The Center for Diagnostics and Therapeutics is an interdisciplinary initiative to realize viable applications of research discoveries.
CDT on the Cover of Metallomics, June 2016
Metal ions play crucial roles in numerous biological processes, facilitating biochemical reactions by binding to various proteins. An increasing body of evidence suggests that neurotoxicity associated with exposure to nonessential metals (e.g., Pb2+) involves disruption of synaptic activity, and these observed effects are associated with the ability of Pb2+ to interfere with Zn2+ and Ca2+-dependent functions. However, the molecular mechanism behind Pb2+ toxicity remains a topic of debate. In this review, we first discuss potential neuronal Ca2+ binding protein (CaBP) targets for Pb2+ such as calmodulin (CaM), synaptotagmin, neuronal calcium sensor-1 (NCS-1), N-methyl-D-aspartate receptor (NMDAR) and family C of G-protein coupled receptors (cGPCRs), and their involvement in Ca2+-signalling pathways. We then compare metal binding properties between Ca2+ and Pb2+ to understand the structural implications of Pb2+ binding to CaBPs. Statistical and biophysical studies (e.g., NMR and fluorescence spectroscopy) of Pb2+ binding are discussed to investigate the molecular mechanism behind Pb2+ toxicity. These studies identify an opportunistic, allosteric binding of Pb2+ to CaM, which is distinct from ionic displacement. Together, these data suggest three potential modes of Pb2+ activity related to molecular and/or neural toxicity: (i) Pb2+ can occupy Ca2+-binding sites, inhibiting the activity of the protein by structural modulation, (ii) Pb2+ can mimic Ca2+ in the binding sites, falsely activating the protein and perturbing downstream activities, or (iii) Pb2+ can bind outside of the Ca2+-binding sites, resulting in the allosteric modulation of the protein activity. Moreover, the data further suggest that even low concentrations of Pb2+ can interfere at multiple points within the neuronal Ca2+ signalling pathways to cause neurotoxicity. Read More…
New Class of Protein Could Treat Cancer and Other Diseases, Georgia State Researchers Find
ATLANTA—A protein designed by researchers at Georgia State University can effectively target a cell surface receptor linked to a number of diseases, showing potential as a therapeutic treatment for an array of illnesses, including cancer, according to the research team.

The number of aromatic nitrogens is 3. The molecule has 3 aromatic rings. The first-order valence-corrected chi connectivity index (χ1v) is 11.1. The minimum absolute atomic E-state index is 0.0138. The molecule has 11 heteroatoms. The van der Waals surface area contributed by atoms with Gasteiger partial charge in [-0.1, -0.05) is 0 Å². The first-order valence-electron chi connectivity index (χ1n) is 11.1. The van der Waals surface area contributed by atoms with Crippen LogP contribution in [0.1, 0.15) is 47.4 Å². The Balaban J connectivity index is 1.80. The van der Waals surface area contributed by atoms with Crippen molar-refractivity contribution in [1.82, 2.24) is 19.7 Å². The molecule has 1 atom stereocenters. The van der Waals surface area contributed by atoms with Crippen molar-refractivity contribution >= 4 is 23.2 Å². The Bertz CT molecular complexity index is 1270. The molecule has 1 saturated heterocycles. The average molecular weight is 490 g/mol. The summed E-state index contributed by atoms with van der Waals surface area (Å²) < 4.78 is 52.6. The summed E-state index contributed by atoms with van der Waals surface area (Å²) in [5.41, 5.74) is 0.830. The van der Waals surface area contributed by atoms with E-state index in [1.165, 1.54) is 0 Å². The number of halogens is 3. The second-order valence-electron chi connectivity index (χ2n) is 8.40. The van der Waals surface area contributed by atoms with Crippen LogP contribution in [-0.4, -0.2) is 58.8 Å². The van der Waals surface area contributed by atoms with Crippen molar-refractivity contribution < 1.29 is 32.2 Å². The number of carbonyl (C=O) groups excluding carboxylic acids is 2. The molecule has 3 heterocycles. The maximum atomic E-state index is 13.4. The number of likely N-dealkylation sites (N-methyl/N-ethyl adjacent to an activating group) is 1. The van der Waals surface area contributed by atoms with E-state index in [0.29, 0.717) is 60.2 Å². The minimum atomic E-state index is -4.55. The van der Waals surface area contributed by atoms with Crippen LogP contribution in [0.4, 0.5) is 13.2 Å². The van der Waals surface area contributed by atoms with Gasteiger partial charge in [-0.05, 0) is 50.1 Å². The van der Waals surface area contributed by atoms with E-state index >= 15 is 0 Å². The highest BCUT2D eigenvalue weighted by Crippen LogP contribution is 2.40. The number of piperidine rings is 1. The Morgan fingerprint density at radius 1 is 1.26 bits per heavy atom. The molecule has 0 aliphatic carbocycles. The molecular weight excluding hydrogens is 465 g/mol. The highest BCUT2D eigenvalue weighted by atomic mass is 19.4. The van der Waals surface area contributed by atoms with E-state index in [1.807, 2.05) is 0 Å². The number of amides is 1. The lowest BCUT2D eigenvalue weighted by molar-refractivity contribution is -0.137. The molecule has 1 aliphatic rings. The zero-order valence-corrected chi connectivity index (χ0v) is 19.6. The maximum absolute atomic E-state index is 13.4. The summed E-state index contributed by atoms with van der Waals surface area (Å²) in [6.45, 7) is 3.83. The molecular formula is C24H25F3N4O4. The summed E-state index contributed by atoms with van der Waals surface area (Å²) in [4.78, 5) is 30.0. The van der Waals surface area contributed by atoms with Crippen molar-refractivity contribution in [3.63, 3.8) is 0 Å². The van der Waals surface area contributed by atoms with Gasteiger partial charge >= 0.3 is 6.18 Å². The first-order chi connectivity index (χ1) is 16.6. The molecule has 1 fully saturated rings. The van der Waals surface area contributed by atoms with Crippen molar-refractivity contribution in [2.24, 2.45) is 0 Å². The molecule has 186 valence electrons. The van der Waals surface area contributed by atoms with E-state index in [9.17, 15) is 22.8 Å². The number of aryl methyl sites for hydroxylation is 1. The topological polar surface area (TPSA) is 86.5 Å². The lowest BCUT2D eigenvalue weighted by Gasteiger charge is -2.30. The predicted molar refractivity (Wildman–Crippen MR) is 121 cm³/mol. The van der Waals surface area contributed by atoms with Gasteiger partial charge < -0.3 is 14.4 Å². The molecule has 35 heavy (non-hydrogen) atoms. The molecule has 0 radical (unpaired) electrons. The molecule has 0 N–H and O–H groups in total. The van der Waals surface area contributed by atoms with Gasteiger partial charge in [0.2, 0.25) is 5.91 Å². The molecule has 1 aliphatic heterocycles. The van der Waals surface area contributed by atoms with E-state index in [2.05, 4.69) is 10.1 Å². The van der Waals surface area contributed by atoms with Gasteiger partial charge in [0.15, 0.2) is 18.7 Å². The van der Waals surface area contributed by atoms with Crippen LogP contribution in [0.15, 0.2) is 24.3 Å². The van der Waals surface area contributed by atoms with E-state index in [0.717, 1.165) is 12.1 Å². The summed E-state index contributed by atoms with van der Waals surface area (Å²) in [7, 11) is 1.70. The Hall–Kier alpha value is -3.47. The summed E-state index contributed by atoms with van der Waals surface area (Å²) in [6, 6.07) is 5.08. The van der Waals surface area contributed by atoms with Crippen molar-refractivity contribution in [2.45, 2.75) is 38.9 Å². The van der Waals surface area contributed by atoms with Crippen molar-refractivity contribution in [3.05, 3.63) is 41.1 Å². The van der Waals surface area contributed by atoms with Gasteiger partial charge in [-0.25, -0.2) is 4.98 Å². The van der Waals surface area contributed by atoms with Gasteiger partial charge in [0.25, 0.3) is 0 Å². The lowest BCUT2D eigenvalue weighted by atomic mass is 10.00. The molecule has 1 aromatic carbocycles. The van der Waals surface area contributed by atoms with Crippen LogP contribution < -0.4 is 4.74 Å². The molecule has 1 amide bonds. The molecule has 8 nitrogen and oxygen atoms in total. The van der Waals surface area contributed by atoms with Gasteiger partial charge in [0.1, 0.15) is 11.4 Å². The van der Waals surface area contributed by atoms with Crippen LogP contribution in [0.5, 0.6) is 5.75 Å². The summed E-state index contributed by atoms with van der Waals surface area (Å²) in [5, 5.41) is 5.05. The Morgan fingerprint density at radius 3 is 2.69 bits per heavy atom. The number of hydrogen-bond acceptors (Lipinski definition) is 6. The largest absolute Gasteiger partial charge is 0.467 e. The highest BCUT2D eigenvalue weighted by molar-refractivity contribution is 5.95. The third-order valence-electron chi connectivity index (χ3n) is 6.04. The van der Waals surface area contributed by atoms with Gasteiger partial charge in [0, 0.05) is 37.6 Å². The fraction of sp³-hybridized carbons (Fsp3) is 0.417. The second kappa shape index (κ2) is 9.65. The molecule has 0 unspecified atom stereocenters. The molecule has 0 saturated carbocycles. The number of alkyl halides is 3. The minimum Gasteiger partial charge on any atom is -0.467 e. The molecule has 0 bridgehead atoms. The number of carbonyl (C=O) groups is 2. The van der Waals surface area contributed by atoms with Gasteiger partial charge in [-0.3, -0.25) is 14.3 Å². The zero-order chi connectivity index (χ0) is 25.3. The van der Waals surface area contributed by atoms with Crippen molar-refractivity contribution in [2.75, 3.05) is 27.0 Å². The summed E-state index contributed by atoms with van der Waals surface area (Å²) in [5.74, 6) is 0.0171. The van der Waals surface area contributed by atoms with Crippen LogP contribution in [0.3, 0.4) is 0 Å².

ProAgio, which is created from a human protein, targets the cell surface receptor integrin αVβ₃ at a novel site that has not been targeted by other scientists. The researchers found ProAgio induces apoptosis, or programmed cell death, of cells that express integrin αVβ₃. This integrin has been a focus for drug development because abnormal expression of αVβ₃ is linked to the development and progression of a number of diseases.
The findings are reported in the journal Nature Communications.
“This integrin pair, αVβ₃, is not expressed in high levels in normal tissue,” said Zhi-Ren Liu, lead author of the study and professor in the Department of Biology at Georgia State. “In most cases, it’s associated with a number of different pathological conditions. Therefore, it constitutes a very good target for multiple disease treatment.” Read more…
Georgia State-Led Study Paves Way for New Therapies in Fight Against Calcium Disorders
ATLANTA—A study led by researchers at Georgia State University provides new insights into the molecular basis of human diseases resulting from mutations in the calcium-sensing receptor (CaSR), a protein found in cell membranes.
Their findings, published Friday (May 27) in the journal Science Advances, may assist in the development of novel receptor-based therapeutics for mutations that lead to certain types of hypocalcemia and neonatal hyperparathyroidism, in addition to Alzheimer’s disease and some cancers. Read More…
First Noninvasive Early Detection Of Liver Cancer Developed By Georgia State Researchers
ATLANTA—Led by Georgia State University, researchers have developed the first robust and noninvasive detection of early stage liver cancer and liver metastases, in addition to other liver diseases, such as cirrhosis and liver fibrosis.
Their findings were published Wednesday (May 13) in Proceedings of the National Academy of Sciences.
More than 700,000 people are diagnosed with liver cancer each year. It is the leading cause of cancer deaths worldwide, accounting for more than 600,000 deaths annually, according to the American Cancer Society. The rate of liver cancer in the U.S. has sharply increased because of several factors, including chronic alcohol abuse, obesity and insulin resistance.
Chemistry Ph.D. student Crystal Smitherman has received the Jeremy Knowles Travel Award at the 2015 Gordon Research Conference on Enzymes, Coenzymes, and Metabolic Pathways. Read more »
CDT members Drs. Aimin Liu and Zhiren Liu have just been named Distinguished University Professors of Chemistry and Biology, respectively. This is an honor reserved only for a small percentage of faculty for their extraordinary contributions to research, teaching, and service.
Dr. Jun Yin’s recent work on SUMO has made the back cover of ChemBioChem. Read more »
Dr. Aimin Liu’s study has been featured by the National Science Foundation on their new site, Science360 News. Read more »
Dr. Jenny Yang, CDT Associate Director, has been named a Distinguished University Professor by Georgia State University. Read more »
Center for Diagnostics and Therapeutics
Georgia State University
P.O. Box 5090
Atlanta, GA 30303-5090
Monica Liu is the Project Coordinator for The Center for Diagnostics and Therapeutics (CDT).